Río de la Plata River or estuary in South America

The Río de la Plata —rendered River Plate in British English and the Commonwealth and La Plata River in other English-speaking countries—is the estuary formed by the confluence of the Uruguay and the Paraná rivers. It empties into the Atlantic Ocean, forming a funnel-shaped indentation on the southeastern coastline of South America. Depending on the geographer, the Río de la Plata may be considered a river, an estuary, a gulf or a marginal sea. For those who consider it a river, it is the widest river in the world, with a maximum width of about 220 kilometres (140 mi).

New Andalusia may refer to:

Alonso de Ojeda Spanish navigator and governor

Alonso de Ojeda was a Spanish navigator, governor and conquistador. He travelled through Guyana, Venezuela, Trinidad, Tobago, Curaçao, Aruba and Colombia. He is famous for having named Venezuela, which he explored during his first two expeditions, for having been the first European to visit Guyana, Colombia, and Lake Maracaibo, and later for founding Santa Cruz.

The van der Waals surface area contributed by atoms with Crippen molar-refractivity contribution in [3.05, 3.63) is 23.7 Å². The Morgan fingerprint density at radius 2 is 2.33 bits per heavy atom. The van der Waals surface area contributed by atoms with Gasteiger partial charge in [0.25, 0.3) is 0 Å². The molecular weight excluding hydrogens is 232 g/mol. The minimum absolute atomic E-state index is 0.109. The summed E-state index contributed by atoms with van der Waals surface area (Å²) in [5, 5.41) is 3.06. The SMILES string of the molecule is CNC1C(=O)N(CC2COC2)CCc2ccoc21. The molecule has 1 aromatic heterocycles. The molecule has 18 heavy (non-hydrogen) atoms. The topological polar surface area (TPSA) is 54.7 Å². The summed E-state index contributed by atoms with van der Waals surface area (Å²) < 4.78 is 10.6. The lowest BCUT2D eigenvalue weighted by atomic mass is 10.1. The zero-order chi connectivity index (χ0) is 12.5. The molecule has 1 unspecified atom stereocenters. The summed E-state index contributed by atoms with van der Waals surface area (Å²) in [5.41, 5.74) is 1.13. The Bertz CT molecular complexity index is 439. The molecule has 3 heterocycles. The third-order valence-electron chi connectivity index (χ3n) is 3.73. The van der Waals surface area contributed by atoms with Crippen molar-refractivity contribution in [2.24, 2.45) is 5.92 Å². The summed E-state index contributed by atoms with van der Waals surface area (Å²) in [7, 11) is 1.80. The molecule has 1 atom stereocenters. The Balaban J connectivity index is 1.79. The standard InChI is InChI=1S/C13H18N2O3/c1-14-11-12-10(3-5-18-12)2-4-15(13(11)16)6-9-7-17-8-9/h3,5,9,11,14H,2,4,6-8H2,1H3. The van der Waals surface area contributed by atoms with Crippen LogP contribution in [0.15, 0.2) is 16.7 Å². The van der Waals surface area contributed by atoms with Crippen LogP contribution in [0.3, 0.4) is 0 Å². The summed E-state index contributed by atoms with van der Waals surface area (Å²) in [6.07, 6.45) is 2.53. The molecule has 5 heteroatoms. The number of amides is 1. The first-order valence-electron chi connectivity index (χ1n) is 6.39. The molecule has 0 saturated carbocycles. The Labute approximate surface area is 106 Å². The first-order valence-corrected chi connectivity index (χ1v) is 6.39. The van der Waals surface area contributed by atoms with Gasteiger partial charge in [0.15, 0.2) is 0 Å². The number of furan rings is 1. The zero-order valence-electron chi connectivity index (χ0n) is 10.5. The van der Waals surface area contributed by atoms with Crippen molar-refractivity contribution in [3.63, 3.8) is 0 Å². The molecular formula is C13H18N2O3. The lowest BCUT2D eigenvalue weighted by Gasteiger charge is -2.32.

Governorate of the Río de la Plata governorate of the Spanish Empire

The Governorate of the Río de la Plata (1549−1776) was one of the governorates of the Spanish Empire. It was created in 1549 by Spain in the area around the Río de la Plata.

Pedro de Mendoza Spanish conquistador

Pedro de Mendoza y Luján was a Spanish conquistador, soldier and explorer, and the first adelantado of New Andalusia.

Adelantado was a title held by Spanish nobles in service of their respective kings during the Middle Ages. It was later used as a military title held by some Spanish conquistadores of the 15th, 16th and 17th centuries.

Sierra de la Plata mountain in Spain

The Sierra de la Plata was a mythical source of silver in the interior of South America. The legend began in the early 16th century when castaways from the Juan Díaz de Solís expedition heard indigenous stories of a mountain of silver in an inland region ruled by the so-called White King. The first European to lead an expedition in search of it was the castaway Aleixo Garcia, who crossed nearly the entire continent to reach the Andean altiplano. On his way back to the coast, Garcia died in an ambush by indigenous tribespeople in Paraguay, but survivors brought precious metals back to corroborate their story. The legend inspired other expeditions, all of which ended in failure.

Captaincy General of Chile Spanish 1541-1818 possession in South America

The General Captaincy of Chile or Gobernación de Chile, was a territory of the Spanish Empire, from 1541 to 1818. It comprised most of modern-day Chile and southern parts of Argentina. Its capital was Santiago de Chile. In 1818 it declared itself independent, becoming the Republic of Chile. It had a number of Spanish governors over its long history and several kings.